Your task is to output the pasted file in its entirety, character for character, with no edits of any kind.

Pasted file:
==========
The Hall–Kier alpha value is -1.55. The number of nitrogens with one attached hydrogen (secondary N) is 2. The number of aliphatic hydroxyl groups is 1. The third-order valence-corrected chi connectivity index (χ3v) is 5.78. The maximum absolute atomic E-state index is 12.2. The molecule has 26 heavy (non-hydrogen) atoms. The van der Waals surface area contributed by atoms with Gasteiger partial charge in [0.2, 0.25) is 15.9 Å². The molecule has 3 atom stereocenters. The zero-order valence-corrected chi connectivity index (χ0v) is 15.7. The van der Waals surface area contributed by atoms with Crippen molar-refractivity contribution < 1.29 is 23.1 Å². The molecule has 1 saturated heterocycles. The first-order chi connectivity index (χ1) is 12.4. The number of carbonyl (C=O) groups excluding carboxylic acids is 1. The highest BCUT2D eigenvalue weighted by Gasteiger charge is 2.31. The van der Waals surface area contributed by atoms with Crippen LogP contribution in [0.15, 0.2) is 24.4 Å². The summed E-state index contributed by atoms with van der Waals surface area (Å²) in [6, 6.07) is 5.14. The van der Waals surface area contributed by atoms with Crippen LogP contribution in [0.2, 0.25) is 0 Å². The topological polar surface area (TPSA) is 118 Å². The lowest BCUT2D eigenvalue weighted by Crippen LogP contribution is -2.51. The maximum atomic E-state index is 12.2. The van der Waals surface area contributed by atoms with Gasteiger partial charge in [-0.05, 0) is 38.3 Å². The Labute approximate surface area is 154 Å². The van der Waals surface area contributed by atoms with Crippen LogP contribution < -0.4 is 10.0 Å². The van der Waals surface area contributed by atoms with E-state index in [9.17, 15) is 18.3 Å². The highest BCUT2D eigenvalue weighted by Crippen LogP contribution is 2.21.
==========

The Hall–Kier alpha value is -1.55. The number of nitrogens with one attached hydrogen (secondary N) is 2. The number of aliphatic hydroxyl groups is 1. The third-order valence-corrected chi connectivity index (χ3v) is 5.78. The maximum absolute atomic E-state index is 12.2. The molecule has 26 heavy (non-hydrogen) atoms. The van der Waals surface area contributed by atoms with Gasteiger partial charge in [0.2, 0.25) is 15.9 Å². The molecule has 3 atom stereocenters. The zero-order valence-corrected chi connectivity index (χ0v) is 15.7. The van der Waals surface area contributed by atoms with Crippen molar-refractivity contribution < 1.29 is 23.1 Å². The molecule has 1 saturated heterocycles. The first-order chi connectivity index (χ1) is 12.4. The number of carbonyl (C=O) groups excluding carboxylic acids is 1. The highest BCUT2D eigenvalue weighted by Gasteiger charge is 2.31. The van der Waals surface area contributed by atoms with Crippen LogP contribution in [0.15, 0.2) is 24.4 Å². The summed E-state index contributed by atoms with van der Waals surface area (Å²) in [6, 6.07) is 5.14. The van der Waals surface area contributed by atoms with Crippen LogP contribution in [0.2, 0.25) is 0 Å². The topological polar surface area (TPSA) is 118 Å². The lowest BCUT2D eigenvalue weighted by Crippen LogP contribution is -2.51. The maximum atomic E-state index is 12.2. The van der Waals surface area contributed by atoms with Gasteiger partial charge in [-0.05, 0) is 38.3 Å². The Labute approximate surface area is 154 Å². The van der Waals surface area contributed by atoms with Crippen LogP contribution < -0.4 is 10.0 Å². The van der Waals surface area contributed by atoms with E-state index in [9.17, 15) is 18.3 Å². The highest BCUT2D eigenvalue weighted by Crippen LogP contribution is 2.21.